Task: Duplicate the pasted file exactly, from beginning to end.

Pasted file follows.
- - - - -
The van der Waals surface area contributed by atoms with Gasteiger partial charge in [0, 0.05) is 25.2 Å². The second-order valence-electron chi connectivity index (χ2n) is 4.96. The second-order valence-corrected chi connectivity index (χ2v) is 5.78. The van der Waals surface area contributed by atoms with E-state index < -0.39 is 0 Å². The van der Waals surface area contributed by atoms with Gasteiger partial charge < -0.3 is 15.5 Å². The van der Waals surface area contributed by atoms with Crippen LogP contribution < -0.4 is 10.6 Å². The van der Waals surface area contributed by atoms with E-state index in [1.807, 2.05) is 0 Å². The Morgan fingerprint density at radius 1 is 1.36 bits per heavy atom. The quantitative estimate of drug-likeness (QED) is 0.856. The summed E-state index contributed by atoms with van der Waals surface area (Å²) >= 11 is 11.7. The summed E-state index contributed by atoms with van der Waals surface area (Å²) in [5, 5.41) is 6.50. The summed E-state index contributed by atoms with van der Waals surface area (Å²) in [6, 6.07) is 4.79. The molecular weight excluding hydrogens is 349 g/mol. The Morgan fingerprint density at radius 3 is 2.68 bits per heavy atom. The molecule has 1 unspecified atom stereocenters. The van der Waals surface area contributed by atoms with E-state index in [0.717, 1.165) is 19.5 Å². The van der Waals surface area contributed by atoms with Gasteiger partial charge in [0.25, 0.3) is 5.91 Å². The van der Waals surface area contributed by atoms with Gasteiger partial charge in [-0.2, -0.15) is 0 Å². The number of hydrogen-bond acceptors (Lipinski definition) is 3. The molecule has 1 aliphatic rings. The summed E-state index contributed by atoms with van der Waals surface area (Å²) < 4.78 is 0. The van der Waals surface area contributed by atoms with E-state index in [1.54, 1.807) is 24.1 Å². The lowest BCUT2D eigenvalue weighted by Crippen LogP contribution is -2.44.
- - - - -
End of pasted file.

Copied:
The van der Waals surface area contributed by atoms with Gasteiger partial charge in [0, 0.05) is 25.2 Å². The second-order valence-electron chi connectivity index (χ2n) is 4.96. The second-order valence-corrected chi connectivity index (χ2v) is 5.78. The van der Waals surface area contributed by atoms with E-state index < -0.39 is 0 Å². The van der Waals surface area contributed by atoms with Gasteiger partial charge < -0.3 is 15.5 Å². The van der Waals surface area contributed by atoms with Crippen LogP contribution < -0.4 is 10.6 Å². The van der Waals surface area contributed by atoms with E-state index in [1.807, 2.05) is 0 Å². The Morgan fingerprint density at radius 1 is 1.36 bits per heavy atom. The quantitative estimate of drug-likeness (QED) is 0.856. The summed E-state index contributed by atoms with van der Waals surface area (Å²) >= 11 is 11.7. The summed E-state index contributed by atoms with van der Waals surface area (Å²) in [5, 5.41) is 6.50. The summed E-state index contributed by atoms with van der Waals surface area (Å²) in [6, 6.07) is 4.79. The molecular weight excluding hydrogens is 349 g/mol. The Morgan fingerprint density at radius 3 is 2.68 bits per heavy atom. The molecule has 1 unspecified atom stereocenters. The van der Waals surface area contributed by atoms with E-state index in [0.717, 1.165) is 19.5 Å². The van der Waals surface area contributed by atoms with Gasteiger partial charge in [0.25, 0.3) is 5.91 Å². The van der Waals surface area contributed by atoms with Gasteiger partial charge in [-0.2, -0.15) is 0 Å². The number of hydrogen-bond acceptors (Lipinski definition) is 3. The molecule has 1 aliphatic rings. The summed E-state index contributed by atoms with van der Waals surface area (Å²) < 4.78 is 0. The van der Waals surface area contributed by atoms with E-state index in [1.54, 1.807) is 24.1 Å². The lowest BCUT2D eigenvalue weighted by Crippen LogP contribution is -2.44.